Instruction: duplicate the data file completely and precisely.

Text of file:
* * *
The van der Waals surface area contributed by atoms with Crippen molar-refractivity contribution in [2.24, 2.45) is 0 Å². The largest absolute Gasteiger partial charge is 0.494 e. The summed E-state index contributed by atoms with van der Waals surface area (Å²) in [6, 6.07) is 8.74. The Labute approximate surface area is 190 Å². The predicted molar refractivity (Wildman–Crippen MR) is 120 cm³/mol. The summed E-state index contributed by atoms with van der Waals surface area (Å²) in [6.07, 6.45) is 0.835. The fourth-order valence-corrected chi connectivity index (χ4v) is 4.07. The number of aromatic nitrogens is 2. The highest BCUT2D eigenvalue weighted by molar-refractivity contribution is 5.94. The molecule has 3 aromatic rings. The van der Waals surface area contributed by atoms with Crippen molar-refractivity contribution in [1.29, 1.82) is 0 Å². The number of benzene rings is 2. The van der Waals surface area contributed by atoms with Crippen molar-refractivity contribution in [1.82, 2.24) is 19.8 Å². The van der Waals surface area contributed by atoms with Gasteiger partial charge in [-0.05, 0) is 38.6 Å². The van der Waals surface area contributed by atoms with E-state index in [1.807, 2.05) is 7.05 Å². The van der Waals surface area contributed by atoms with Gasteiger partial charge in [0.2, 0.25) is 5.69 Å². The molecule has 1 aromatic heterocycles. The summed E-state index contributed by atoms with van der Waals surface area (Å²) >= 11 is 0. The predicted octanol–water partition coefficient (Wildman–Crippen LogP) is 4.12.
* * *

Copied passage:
The van der Waals surface area contributed by atoms with Crippen molar-refractivity contribution in [2.24, 2.45) is 0 Å². The largest absolute Gasteiger partial charge is 0.494 e. The summed E-state index contributed by atoms with van der Waals surface area (Å²) in [6, 6.07) is 8.74. The Labute approximate surface area is 190 Å². The predicted molar refractivity (Wildman–Crippen MR) is 120 cm³/mol. The summed E-state index contributed by atoms with van der Waals surface area (Å²) in [6.07, 6.45) is 0.835. The fourth-order valence-corrected chi connectivity index (χ4v) is 4.07. The number of aromatic nitrogens is 2. The highest BCUT2D eigenvalue weighted by molar-refractivity contribution is 5.94. The molecule has 3 aromatic rings. The van der Waals surface area contributed by atoms with Crippen molar-refractivity contribution in [1.29, 1.82) is 0 Å². The number of benzene rings is 2. The van der Waals surface area contributed by atoms with Crippen molar-refractivity contribution in [1.82, 2.24) is 19.8 Å². The van der Waals surface area contributed by atoms with Gasteiger partial charge in [-0.05, 0) is 38.6 Å². The van der Waals surface area contributed by atoms with E-state index in [1.807, 2.05) is 7.05 Å². The van der Waals surface area contributed by atoms with Gasteiger partial charge in [0.2, 0.25) is 5.69 Å². The molecule has 1 aromatic heterocycles. The summed E-state index contributed by atoms with van der Waals surface area (Å²) >= 11 is 0. The predicted octanol–water partition coefficient (Wildman–Crippen LogP) is 4.12.